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Nursing homes and Covid-19 – defensiveness persists 

Nursing homes – consternation, condemnation are words that rule the day. Rant on. It must be tough to be focal points for nursing home policy these days. Even as a task force is being set up to focus on nursing homes, on the one hand, that seems positive. On the other hand, Leading Age CEO was 'enraged' about shortages of PPE.  And seniors (AARP) who are most likely NOT in nursing homes, demand that workers have adequate PPE, that the public be notified which nursing homes have cases of Covid-19, workers are striking at nursing homes, and so on. Go back to 2019, for just a moment. What were the top issues early in the year?  "Challenges facing nursing homes serving primarily long-stay residents covered by Medicaid; workforce challenges, which are unlikely to dissipate; nursing home regulations; and the growing popularity of Medicare Advantage."

Times change – staffing turnover and low pay have been issues forever.  It used to be that CNA (certified nursing assistant) pay at an average of $12.52/hour was as low as that of Walmart workers. Scratch that. Walmart workers, say the company, average $14.26/hour in 2019.  Whatever. The CNA job is in a different league of difficulty from the Walmart job. The staffing requirements (minimum guidelines from the federal government, interpreted by states) and actual staffing in nursing homes, given the level of care required, have been issues long before the emergence of Covid-19.   

Can a commission open up its lens to view overall care? It could be a good thing that CMS has announced formation of a commission to address 'Safety and Quality in Nursing Homes.' Consider, for example, what nurses describe as the safety issues of their jobs. It would be great if they looked at the broader picture – not just Covid-19, but include the care ratios and oversight processes. Also, who will validate compliance with whatever the commission recommended? Will that be a new organization – and who will be in it? It would be great if the response of association lobbyists like LeadingAge and AHCA/NCAL would broaden their near-term advocacy to focus on the long-standing issues of staffing and worker turnover.  Perhaps even taking a close look at a recent disaster – what can it mean for families and residents when most of the staff calls in sick and residents need to be moved elsewhere?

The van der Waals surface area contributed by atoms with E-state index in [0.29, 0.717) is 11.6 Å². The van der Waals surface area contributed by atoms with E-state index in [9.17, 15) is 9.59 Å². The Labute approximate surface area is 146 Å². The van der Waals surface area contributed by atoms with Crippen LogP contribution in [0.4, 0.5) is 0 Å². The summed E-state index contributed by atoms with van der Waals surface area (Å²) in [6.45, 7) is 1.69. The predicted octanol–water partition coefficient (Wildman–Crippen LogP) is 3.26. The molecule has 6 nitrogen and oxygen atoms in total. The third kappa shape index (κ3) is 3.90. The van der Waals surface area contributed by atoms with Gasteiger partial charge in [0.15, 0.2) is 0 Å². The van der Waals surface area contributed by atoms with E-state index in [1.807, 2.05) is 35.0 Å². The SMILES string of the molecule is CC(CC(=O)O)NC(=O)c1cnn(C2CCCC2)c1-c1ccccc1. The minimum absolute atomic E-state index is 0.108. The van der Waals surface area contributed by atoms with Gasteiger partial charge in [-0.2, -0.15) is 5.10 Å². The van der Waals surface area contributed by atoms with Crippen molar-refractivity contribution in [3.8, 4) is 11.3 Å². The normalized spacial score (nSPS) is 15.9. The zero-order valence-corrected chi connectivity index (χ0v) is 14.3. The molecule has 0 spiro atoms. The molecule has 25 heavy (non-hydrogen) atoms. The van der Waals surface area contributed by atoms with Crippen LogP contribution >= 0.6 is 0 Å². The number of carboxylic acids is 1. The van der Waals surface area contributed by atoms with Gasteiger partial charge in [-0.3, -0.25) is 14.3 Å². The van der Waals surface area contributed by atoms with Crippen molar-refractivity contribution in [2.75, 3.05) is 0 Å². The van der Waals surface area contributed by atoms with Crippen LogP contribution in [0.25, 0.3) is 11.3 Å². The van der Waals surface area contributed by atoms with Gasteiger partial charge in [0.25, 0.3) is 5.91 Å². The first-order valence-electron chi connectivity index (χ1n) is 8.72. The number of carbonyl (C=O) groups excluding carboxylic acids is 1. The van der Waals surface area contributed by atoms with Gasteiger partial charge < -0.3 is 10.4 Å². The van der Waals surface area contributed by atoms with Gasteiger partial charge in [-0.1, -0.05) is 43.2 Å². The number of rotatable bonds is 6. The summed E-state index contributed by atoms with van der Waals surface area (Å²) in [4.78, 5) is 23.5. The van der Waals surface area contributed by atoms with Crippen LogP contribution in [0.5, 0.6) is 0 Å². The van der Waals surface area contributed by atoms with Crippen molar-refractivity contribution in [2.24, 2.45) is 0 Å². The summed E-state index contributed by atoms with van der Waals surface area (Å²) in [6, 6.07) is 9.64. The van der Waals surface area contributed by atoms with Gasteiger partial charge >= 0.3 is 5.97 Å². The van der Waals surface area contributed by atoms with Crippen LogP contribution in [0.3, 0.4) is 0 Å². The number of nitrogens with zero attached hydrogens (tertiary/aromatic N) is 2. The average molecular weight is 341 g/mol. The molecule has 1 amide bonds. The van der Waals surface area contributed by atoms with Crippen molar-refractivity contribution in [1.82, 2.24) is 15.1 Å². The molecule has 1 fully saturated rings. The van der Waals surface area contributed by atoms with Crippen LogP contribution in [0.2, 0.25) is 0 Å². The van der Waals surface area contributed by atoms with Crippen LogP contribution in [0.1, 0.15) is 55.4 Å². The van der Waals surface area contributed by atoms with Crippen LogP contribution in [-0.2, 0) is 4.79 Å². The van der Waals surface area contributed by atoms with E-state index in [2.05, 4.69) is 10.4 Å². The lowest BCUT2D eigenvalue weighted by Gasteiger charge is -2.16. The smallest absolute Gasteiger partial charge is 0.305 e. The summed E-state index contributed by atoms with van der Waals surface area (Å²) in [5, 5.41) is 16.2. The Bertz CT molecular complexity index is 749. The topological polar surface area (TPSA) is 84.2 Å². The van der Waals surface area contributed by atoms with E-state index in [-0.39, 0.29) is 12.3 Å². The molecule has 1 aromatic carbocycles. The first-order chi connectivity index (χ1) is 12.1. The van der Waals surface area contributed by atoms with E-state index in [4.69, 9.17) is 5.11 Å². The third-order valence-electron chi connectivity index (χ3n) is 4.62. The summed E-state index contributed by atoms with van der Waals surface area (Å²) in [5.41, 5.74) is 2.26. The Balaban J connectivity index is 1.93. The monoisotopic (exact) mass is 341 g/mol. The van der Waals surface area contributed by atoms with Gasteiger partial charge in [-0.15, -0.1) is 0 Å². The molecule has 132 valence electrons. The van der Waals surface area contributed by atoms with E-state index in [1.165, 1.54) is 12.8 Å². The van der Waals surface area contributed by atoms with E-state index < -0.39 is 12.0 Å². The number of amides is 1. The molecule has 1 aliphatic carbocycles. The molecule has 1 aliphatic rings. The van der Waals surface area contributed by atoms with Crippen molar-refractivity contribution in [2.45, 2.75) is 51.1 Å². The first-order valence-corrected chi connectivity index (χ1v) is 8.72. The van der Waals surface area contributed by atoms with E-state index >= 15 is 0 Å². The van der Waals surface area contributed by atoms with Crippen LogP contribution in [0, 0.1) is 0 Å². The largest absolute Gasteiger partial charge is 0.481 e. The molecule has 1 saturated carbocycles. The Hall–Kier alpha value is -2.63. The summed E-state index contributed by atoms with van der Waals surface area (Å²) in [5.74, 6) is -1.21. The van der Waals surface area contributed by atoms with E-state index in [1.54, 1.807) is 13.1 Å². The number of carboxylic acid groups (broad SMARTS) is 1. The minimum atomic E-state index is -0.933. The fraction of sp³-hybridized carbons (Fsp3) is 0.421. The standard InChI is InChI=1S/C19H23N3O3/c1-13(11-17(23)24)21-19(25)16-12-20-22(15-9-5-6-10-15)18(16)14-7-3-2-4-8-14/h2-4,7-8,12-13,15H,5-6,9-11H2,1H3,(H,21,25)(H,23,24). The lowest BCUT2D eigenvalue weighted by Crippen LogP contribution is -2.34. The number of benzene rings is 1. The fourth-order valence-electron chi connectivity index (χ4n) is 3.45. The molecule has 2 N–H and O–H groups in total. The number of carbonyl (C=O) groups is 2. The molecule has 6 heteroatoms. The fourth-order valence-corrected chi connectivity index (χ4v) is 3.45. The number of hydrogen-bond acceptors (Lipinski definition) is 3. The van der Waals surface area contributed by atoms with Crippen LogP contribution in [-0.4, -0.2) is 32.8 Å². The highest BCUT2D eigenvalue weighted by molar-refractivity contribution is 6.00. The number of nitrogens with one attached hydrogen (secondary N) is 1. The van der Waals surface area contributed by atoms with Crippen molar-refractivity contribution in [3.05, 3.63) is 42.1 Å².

What role can technology play in new initiatives? Measurement of progress should be key – and not just squirreled away in out-of-date, potentially irrelevant inspection reports.  A new tracking system should accompany implementation of commission recommendations – looking at a few resident safety metrics prior to implementing commission guidelines.  [Note the item already in the current reporting process: "Have a program that investigates, controls and keeps infection from spreading."] Then add in the guideline assessment elements – hopefully these staff-to-resident ratios. Note what the status was in each nursing home of those elements, the date, and comparison to prior period. Hopefully the big changes will be improvements in staffing/pay/retention to match the expectations of the commission. Ultimately, the real transformation could be the analytics (who would look at this data?) about performance over time, by state, county, nursing home, and placing the results onto maps for viewing by anyone interested.  Pipe dream?  Rant off.